Hostage Press Conference: Losing Control

Written by Brad Phillips on September 2, 2010 – 7:12 am

Yesterday’s hostage standoff at the Discovery Building in Silver Spring, Maryland ended without any innocent lives being harmed (the hostage taker was shot and killed by police).

Montgomery County Police Chief Thomas Manger briefed reporters while the hostage incident was still unfolding, and his press conference offers an opportunity to deconstruct a common mistake spokespersons make during crisis communications.

Police Chief Manger starts out fine, giving an opening statement for the first 2:15 of this video.

But after the opening statement, Chief Manger cedes control of the press conference to the assembled reporters, ultimately being “saved” by a colleague who jumped in and ended the news conference.

 

Take a look at this sequence, starting at about the 3:24 mark:

Question 1: There have been eyewitness reports of four people on the ground in the lobby. Is that correct?

Chief Manger: I can’t confirm the number of hostages.

Question 2: Are you saying some of the hostages are injured?

Chief Manger: I did not say that. There’s no confirmed…I have not confirmed any injuries.

Questions 3: What about these reports that people are lying on the ground? Is that incorrect eyewitness testimony?

Chief Manger: Well, I (shakes head, looks flummoxed, pauses) can’t confirm if they’re injured or if they’re standing up or lying down. But they’re in the same room as our suspect.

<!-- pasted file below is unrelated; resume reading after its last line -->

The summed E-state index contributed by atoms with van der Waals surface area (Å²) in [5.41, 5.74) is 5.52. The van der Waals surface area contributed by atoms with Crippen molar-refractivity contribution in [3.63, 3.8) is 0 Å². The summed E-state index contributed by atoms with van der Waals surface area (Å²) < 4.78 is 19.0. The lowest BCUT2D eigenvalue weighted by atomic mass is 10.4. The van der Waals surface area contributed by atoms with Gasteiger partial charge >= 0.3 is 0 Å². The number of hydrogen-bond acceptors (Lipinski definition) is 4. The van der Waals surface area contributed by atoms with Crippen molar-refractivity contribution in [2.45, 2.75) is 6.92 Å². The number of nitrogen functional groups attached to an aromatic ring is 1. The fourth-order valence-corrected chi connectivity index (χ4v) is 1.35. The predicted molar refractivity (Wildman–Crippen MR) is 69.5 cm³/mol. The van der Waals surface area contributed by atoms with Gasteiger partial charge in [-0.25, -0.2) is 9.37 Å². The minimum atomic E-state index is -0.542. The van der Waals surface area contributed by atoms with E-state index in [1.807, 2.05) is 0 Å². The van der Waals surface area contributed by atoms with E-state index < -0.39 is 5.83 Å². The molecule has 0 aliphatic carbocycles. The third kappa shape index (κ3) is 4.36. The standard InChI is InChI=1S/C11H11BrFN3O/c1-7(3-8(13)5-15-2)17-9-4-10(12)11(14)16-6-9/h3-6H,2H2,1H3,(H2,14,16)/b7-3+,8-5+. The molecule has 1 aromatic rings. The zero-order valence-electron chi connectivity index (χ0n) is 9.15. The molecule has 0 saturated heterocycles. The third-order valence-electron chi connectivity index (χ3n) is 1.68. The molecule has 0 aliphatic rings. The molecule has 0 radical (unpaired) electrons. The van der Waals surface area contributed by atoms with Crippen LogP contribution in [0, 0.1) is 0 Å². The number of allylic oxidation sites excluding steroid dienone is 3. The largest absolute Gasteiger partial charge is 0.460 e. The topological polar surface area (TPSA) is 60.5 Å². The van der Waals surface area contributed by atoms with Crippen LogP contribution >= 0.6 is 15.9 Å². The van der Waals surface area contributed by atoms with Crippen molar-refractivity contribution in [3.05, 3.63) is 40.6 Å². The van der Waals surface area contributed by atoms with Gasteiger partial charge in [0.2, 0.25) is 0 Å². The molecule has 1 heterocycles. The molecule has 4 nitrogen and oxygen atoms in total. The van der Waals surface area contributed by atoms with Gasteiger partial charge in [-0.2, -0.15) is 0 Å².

In answer three, he says he “can’t confirm if they’re injured,” but in the previous answer, he said, “I have not confirmed any injuries.” Why did the answer change? By inserting the word “if” into his third answer, he introduced uncertainty into his previous, more declarative answer. His answer to the third question should simply have been, “Again, I have not confirmed any injuries.”

But the bigger problem was this: After he finished his opening statement, he should have asserted control by saying, “I have to get back to the command post, so I only have time for two or three questions.” By doing so, he could have ended the press conference on his own terms after a few questions without needing someone to step in and save him.

To be fair to Chief Manger, this press conference wasn’t awful. But he was lucky. Under different circumstances, his failure to control his message and his terms could have become disastrous.

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